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Extract tokens from a Drupal database dump

Drupal SQL

While working on migrations from Drupal 7 to 8 it could be necessary to convert tokens from formatted text fields + get an idea of how many of them are in the database for estimation, e.g. to see if it is possible to rely on Token Filter or if there are custom tokens/filters.

It might be possible with the legacy codebase to retrieve some hints with filters, but this is not a guarantee to discover everything, as they could be transformed in several ways (custom or contrib projects / php format stored in the database / ...).

So, the first step is to get an exhaustive list.

Get the regex

Drupal tokens have this pattern:

[token:value or key=value]

Checking the Token::scan method provides the regex work.

So we can start to test our matches with tools like this, on a list of tokens.



Test string

[ token : value ]

[price:from $999 per item]

[addtocart:1,add=1/2/3/4]</p>\r\n\r\n<h3>From a to b </h3>\r\n\r\n<p>[addtocart:2,add=2/3/4]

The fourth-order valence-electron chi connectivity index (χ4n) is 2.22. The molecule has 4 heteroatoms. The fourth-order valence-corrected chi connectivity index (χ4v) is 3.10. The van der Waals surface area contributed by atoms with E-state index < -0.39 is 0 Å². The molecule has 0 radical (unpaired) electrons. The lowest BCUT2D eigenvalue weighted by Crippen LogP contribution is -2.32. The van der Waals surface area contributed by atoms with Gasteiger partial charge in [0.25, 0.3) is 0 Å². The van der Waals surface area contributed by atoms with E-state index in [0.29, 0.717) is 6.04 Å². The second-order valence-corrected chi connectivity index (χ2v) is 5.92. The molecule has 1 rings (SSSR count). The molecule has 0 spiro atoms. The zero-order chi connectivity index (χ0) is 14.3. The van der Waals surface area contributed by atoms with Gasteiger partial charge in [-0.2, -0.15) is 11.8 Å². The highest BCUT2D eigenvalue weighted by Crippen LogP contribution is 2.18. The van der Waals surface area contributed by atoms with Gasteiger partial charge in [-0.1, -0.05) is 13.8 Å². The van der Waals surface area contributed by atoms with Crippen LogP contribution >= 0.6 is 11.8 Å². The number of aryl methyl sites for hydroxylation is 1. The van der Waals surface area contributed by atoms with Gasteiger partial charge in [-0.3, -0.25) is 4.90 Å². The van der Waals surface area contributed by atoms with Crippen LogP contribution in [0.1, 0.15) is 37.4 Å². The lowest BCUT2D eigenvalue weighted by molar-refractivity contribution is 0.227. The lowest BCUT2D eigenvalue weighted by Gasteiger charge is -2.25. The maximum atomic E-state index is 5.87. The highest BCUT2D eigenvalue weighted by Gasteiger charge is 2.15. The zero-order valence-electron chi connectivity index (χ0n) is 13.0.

Looks good

Drupal token regex test

Extract the tokens

Then let's use grep on the database dump

cat dump.sql | grep -E "\[([^\s\\[\\]+):([^\\[\\]+)\]"

This command will just provide lines with matches, it's already a good start but not really useable.
We also see that [ token : value ] is a match by using grep with this pattern but this is still fine to extract raw results.

Token raw

Let's improve this by highlighting the matches, this might be useful to still keep the context, that can be used later on to test if the Drupal 8 filter works properly.

cat dump.sql | grep -E "\[([^\s\\[\\]+):([^\\[\\]+)\]" --color=auto
Token highlight

Better, but we could have only the matches so we can have a plain list without the markup noise that will surround these ones.

cat dump.sql | grep -oE "\[([^\s\\[\\]+):([^\\[\\]+)\]" --color=auto
Token list

Then we can reduce the duplicates by piping the result with sort.

cat dump.sql | grep -oE "\[([^\s\\[\\]+):([^\\[\\]+)\]" | sort -u
Token list unique

And voilà, based on this list, we can start to write custom Drupal 8 filters or delegate to existing ones.
Depending on the use case, as a final step we could only retain lines that are matching patterns like 'node' or 'filtered_html' so we exclude tokens used by e.g. Webform submissions, ...